Agents and editors are always looking for the next best thing in genre fiction, but what they really want is a clone of another author’s recently successful novel. How many Harry Potter imitations hit the bookstands after the book became a phenomenon? What about the copycats of The daVinci Code published after that success? Why didn’t a publisher pick up Amanda Hocking before she self-published and sold millions of copies of her fantasy books? Or E.L. James, whose Fifty Shades of Gray books have generated shameless counterfeits and opened up erotica, or so called Mommy Porn, to the masses? Those writers made their genres become the next best thing. How many of those in publishing are kicking themselves for not grabbing these future blockbusters at the outset? Lack of imagination? Not having their fingers on the pulse of the reading public? Adhering to the rules? I think so.

Good books that don’t fit a specific genre are rejected all the time by agents and editors because they don’t know how to sell them. Where do they fit on library and bookstores shelves? Can’t place them, reject the book.

Ebooks might be the answer, and self-publishing a means to that answer. No shelves. Just a blurb that gives readers a description to decide if the book is something they find interesting. It is happening, and cross-genre books are coming more into their own. I, for one, am glad. New fiction recipes are being created every day. I think I’ll call them Originals.

A good book is a good book, and a good book will find readers. There are quite a few authors finding that out every day, and the reading public is much richer for it.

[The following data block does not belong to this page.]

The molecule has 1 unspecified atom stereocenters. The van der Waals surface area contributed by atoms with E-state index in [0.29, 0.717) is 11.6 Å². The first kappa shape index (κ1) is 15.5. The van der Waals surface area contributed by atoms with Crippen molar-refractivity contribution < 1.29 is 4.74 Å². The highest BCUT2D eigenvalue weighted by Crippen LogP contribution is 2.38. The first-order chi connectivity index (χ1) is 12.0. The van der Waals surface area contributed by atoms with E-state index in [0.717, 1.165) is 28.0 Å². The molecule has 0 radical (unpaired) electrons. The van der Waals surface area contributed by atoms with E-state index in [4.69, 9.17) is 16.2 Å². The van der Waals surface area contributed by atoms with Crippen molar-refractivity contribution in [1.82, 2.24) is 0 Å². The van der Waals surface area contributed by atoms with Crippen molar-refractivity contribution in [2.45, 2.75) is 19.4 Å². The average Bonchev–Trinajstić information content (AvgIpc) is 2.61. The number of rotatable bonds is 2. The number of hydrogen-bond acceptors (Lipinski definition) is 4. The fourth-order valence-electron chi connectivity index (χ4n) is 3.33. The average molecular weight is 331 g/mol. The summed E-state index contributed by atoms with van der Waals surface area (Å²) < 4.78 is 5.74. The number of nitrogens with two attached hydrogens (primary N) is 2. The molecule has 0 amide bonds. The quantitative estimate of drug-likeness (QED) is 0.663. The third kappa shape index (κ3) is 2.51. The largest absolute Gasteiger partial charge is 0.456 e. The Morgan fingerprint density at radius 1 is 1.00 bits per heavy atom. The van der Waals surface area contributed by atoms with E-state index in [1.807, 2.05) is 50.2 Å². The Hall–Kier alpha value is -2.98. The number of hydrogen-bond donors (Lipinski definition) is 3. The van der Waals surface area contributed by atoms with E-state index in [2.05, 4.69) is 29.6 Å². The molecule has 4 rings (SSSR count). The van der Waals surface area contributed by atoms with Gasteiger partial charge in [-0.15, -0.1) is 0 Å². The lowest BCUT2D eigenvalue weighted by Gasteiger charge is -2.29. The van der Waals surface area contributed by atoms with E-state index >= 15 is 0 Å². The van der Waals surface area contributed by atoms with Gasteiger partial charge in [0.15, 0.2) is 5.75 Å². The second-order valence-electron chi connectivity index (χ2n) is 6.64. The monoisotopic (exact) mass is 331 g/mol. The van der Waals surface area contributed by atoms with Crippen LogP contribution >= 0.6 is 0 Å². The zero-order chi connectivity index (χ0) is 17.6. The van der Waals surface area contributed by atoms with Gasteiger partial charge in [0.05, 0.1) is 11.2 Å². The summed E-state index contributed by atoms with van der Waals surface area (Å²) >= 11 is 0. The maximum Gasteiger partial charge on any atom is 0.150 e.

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Polly Iyer was born on the coast of Massachusetts.  After studying at Massachusetts College of Art andHooked Cover 6x9 Feb-21 Design in Boston, she lived in Italy, Boston, Atlanta, and now resides in the beautiful Piedmont region of South Caroline in an empty nest house with her husband; Joey, the timid cat; and a drooling mutt named Max.  Writing novels turned into her passion after careers in fashion, art, and business.  She is the author of eight suspense books:  Hooked, InSight, Murder Deja Vu, and the Diana Racine Psychic Suspense series –  Mind Games and Goddess of the Moon, plus three others written under a pen name.  Writing has turned her into quite the hermit, wearing comfortable clothes she wouldn’t be caught dead wearing on the outside, while she devises ways for life to be complicated for her characters.  Better them than her.  Check out Polly’s website at .

0 thoughts on “Guest Blogger: Polly Iyer – Good Books Find Readers – Despite Breaking The Rules”

  1. For the most part, I agree with you, Polly. I decided not to pursue publishing my last WIP because it was a cross genre. I didn’t think an agent would pick it up, and I wasn’t sure if the supernatural romantic mystery was the cross-genre I wanted to be known for as my first book. I may put it out to agents later after I try to get the traditional mystery I’m working on now finished and out to agents. But, I read a blog by Donald Maas. He said that cross-genre, such as literary fiction and mystery, were the future in the book world. I’ll have to look for a reference for that blog. I think publishers are starting to realize exactly what you said–they’ve lost money ignoring up and coming books by sticking to formula.But those formulas must make money if they keep churning them out. It’s a conservative investment, whereas new more experimental books are a riskier investment. Thanks for your interesting take on the market.